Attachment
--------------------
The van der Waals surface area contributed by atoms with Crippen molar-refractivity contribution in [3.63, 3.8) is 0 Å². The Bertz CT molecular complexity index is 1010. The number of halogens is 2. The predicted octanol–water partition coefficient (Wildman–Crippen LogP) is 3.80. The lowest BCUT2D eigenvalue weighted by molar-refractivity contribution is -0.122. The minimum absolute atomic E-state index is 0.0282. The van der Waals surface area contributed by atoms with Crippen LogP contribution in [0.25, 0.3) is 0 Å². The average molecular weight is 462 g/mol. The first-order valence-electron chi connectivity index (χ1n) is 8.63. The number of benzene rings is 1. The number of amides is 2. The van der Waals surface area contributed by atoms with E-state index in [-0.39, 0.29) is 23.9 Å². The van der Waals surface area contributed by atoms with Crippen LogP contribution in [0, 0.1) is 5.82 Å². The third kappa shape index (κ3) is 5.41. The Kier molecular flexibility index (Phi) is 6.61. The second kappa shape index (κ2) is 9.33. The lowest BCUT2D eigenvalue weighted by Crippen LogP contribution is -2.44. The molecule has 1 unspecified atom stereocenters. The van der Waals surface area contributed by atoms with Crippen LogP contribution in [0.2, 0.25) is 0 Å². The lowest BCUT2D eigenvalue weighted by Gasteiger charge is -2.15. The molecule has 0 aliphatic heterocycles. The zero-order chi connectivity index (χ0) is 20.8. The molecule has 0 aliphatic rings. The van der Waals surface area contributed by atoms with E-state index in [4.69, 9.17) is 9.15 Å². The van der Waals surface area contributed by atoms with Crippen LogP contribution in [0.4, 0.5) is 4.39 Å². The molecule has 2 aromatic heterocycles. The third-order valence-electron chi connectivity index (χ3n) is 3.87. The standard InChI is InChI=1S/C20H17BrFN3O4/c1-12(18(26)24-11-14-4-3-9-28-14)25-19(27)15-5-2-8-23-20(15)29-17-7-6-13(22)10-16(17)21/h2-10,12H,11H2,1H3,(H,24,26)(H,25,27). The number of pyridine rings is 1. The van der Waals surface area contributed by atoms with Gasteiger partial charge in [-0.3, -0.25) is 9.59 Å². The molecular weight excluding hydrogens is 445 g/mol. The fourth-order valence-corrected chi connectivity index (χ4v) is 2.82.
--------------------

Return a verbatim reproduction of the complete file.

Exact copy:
The van der Waals surface area contributed by atoms with Crippen molar-refractivity contribution in [3.63, 3.8) is 0 Å². The Bertz CT molecular complexity index is 1010. The number of halogens is 2. The predicted octanol–water partition coefficient (Wildman–Crippen LogP) is 3.80. The lowest BCUT2D eigenvalue weighted by molar-refractivity contribution is -0.122. The minimum absolute atomic E-state index is 0.0282. The van der Waals surface area contributed by atoms with Crippen LogP contribution in [0.25, 0.3) is 0 Å². The average molecular weight is 462 g/mol. The first-order valence-electron chi connectivity index (χ1n) is 8.63. The number of benzene rings is 1. The number of amides is 2. The van der Waals surface area contributed by atoms with E-state index in [-0.39, 0.29) is 23.9 Å². The van der Waals surface area contributed by atoms with Crippen LogP contribution in [0, 0.1) is 5.82 Å². The third kappa shape index (κ3) is 5.41. The Kier molecular flexibility index (Phi) is 6.61. The second kappa shape index (κ2) is 9.33. The lowest BCUT2D eigenvalue weighted by Crippen LogP contribution is -2.44. The molecule has 1 unspecified atom stereocenters. The van der Waals surface area contributed by atoms with Crippen LogP contribution in [0.2, 0.25) is 0 Å². The lowest BCUT2D eigenvalue weighted by Gasteiger charge is -2.15. The molecule has 0 aliphatic heterocycles. The zero-order chi connectivity index (χ0) is 20.8. The molecule has 0 aliphatic rings. The van der Waals surface area contributed by atoms with E-state index in [4.69, 9.17) is 9.15 Å². The van der Waals surface area contributed by atoms with Crippen LogP contribution in [0.4, 0.5) is 4.39 Å². The molecule has 2 aromatic heterocycles. The third-order valence-electron chi connectivity index (χ3n) is 3.87. The standard InChI is InChI=1S/C20H17BrFN3O4/c1-12(18(26)24-11-14-4-3-9-28-14)25-19(27)15-5-2-8-23-20(15)29-17-7-6-13(22)10-16(17)21/h2-10,12H,11H2,1H3,(H,24,26)(H,25,27). The number of pyridine rings is 1. The van der Waals surface area contributed by atoms with Gasteiger partial charge in [-0.3, -0.25) is 9.59 Å². The molecular weight excluding hydrogens is 445 g/mol. The fourth-order valence-corrected chi connectivity index (χ4v) is 2.82.